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Turbocharger Troubleshooting Tips You Need To Know

Turbocharger Troubleshooting Tips You Need To Know

It’s never a fun experience when your turbocharger doesn’t emit power as it should or when it starts to make odd noises during your drive. This could be a result of your turbocharger running into some trouble. So, what steps can you take, and what are some options to remedy the problem? Here are a few turbocharger troubleshooting tips you need to know, so your turbocharger can run like a dream again.

Causes of Turbocharger Malfunctions

A turbocharger troubleshooting tip you need to know is learning about the causes of turbocharger malfunctions. Symptoms of a turbo malfunction come down to either a loss of power, high fuel consumption, excessive smoke production, oil leaks, or high exhaust temperatures. A vital tip to remember is that turbo performance can become impaired through blockage caused by debris or a mechanical issue.

Perform a Visual Inspection

When you notice a few issues occurring with your turbocharger, you want to make sure there are visual signs of harm. Take a quick sweep of your turbocharger for any abnormalities—nicks, dents, corrosion, and any other signs of physical damage.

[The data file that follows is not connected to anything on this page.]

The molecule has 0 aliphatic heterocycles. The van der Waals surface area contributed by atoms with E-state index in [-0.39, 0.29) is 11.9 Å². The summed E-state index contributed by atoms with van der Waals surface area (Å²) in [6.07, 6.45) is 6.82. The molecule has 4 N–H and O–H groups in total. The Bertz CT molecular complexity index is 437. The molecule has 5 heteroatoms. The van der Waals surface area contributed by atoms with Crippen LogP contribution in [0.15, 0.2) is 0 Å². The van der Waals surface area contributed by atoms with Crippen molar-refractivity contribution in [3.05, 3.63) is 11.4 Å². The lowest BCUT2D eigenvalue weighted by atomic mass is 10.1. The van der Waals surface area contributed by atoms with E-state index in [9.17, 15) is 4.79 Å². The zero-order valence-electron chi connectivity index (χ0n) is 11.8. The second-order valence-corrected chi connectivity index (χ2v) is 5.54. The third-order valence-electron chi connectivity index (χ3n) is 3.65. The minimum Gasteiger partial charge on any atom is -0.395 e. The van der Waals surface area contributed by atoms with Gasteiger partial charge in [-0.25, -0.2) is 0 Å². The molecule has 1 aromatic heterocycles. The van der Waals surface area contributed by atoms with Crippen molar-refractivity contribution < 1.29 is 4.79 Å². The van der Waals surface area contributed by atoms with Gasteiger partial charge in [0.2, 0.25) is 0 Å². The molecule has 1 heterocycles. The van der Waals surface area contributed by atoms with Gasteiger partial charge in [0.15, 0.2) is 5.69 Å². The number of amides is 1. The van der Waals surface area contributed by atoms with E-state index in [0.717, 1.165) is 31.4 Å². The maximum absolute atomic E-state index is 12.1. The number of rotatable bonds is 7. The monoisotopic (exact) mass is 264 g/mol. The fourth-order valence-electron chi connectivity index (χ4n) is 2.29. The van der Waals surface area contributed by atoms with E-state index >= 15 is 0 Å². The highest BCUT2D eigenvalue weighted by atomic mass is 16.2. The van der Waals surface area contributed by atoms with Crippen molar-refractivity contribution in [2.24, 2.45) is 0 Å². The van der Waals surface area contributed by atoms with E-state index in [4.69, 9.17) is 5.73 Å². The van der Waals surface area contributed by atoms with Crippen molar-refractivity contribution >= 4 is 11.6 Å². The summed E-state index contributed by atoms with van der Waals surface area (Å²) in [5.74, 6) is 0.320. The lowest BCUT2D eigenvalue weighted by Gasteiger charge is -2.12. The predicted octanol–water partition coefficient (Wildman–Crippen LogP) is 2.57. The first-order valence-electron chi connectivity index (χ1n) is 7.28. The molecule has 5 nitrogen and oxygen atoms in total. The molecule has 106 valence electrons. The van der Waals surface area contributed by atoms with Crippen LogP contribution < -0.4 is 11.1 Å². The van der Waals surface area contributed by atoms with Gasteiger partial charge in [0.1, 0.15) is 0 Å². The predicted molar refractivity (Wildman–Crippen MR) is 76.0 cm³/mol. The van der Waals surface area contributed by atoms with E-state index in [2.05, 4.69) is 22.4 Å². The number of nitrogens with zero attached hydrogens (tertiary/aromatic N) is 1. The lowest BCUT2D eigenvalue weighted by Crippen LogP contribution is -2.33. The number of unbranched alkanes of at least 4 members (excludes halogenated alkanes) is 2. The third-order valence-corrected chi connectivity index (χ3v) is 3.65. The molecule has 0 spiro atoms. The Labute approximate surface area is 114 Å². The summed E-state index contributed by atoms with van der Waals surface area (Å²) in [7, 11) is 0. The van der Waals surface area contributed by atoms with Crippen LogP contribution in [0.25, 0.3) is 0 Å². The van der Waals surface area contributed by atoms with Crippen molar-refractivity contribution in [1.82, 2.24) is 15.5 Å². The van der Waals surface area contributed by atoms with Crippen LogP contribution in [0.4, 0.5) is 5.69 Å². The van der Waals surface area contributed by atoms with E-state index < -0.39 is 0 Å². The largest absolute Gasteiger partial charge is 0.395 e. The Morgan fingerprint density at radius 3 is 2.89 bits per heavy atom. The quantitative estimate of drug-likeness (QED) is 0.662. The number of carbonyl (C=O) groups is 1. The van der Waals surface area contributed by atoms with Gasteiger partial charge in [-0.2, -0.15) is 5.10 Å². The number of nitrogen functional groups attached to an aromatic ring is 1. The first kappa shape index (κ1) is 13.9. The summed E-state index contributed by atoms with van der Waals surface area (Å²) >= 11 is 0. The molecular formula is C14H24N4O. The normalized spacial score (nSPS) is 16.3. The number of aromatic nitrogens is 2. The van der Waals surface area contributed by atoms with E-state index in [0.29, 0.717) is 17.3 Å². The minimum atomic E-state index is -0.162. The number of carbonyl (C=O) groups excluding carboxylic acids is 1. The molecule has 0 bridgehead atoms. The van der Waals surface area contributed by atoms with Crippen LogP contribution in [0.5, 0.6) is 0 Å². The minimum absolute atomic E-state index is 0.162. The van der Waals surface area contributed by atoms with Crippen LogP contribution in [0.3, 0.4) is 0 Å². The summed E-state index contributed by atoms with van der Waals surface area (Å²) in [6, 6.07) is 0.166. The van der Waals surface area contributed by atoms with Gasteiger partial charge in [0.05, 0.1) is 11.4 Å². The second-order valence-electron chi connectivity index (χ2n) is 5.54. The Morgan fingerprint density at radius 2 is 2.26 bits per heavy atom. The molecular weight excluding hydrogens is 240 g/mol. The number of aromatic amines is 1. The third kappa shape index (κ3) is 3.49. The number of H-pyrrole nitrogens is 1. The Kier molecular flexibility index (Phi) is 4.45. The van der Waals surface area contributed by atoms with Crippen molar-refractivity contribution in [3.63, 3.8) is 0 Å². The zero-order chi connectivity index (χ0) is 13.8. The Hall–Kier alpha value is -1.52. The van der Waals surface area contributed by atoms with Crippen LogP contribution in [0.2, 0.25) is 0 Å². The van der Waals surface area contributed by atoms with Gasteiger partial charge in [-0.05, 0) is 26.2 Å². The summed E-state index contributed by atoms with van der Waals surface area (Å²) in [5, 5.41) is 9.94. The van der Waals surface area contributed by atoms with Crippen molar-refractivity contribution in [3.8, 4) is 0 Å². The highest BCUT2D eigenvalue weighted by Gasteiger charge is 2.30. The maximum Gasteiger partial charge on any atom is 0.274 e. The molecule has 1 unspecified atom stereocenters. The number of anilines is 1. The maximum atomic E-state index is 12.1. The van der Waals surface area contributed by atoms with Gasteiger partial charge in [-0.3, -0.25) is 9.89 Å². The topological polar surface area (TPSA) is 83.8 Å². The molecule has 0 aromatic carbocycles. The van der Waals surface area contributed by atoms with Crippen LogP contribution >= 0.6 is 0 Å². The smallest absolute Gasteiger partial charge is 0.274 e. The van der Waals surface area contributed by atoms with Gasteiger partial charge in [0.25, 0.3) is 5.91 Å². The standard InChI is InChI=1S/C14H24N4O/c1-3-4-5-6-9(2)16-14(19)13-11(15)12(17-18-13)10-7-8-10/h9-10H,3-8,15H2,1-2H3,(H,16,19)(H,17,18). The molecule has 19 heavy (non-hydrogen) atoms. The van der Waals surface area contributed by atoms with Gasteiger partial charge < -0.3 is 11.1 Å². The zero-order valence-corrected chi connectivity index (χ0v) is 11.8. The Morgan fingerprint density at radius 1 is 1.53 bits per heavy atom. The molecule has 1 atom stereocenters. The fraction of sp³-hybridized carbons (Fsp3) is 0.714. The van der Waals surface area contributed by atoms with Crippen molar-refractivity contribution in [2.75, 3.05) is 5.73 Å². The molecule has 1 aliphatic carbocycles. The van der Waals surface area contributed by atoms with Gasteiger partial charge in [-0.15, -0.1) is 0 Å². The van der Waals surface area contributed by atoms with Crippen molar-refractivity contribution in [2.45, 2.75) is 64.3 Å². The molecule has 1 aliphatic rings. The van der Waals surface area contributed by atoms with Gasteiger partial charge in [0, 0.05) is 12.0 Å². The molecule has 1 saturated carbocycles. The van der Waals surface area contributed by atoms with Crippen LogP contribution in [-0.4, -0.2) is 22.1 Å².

Unfortunately, the visual signs of damage aren’t repairable, so a replacement might have to be your next option. Additionally, ensure that there’s no contact between the respective housing and wheels. You can check by sticking your finger into the oil outlet port and feeling for sludge. Sludge is a sign of oil flow hindrance, leading to oil leakages.

Radial and Axial Bearing Clearance Check

Once you check for physical damages, perform a radial and axial bearing clearance check. If there is excessive clearance, it’s a sign of excessive bearing wear. If it has a tight clearance, there is potential coking buildup. Turbochargers have specific clearances to operate optimally, so if there is excessive or little clearance, it can lead to problems.

Common Trouble Codes

Two standard trouble codes, P0299 and P0234, can occur for your turbocharger. A P0299 code means underboosting, a wastegate stuck in the open position, or a leak between the throttle and compressor. The P0234 code means overboosting, which means either the wastegate is stuck in the open position, a wastegate vent solenoid is stuck in the vent position or leaking disconnected control hoses.

Choosing the Right Replacement

When your turbocharger begins to act out of the ordinary, it’s time to consider repair or replacement. We at TurboTurbos provide turbochargers for sale at affordable prices, and repair kits and parts you need to keep your turbo running. If you have any questions regarding our turbochargers or the company, please reach out to us today.


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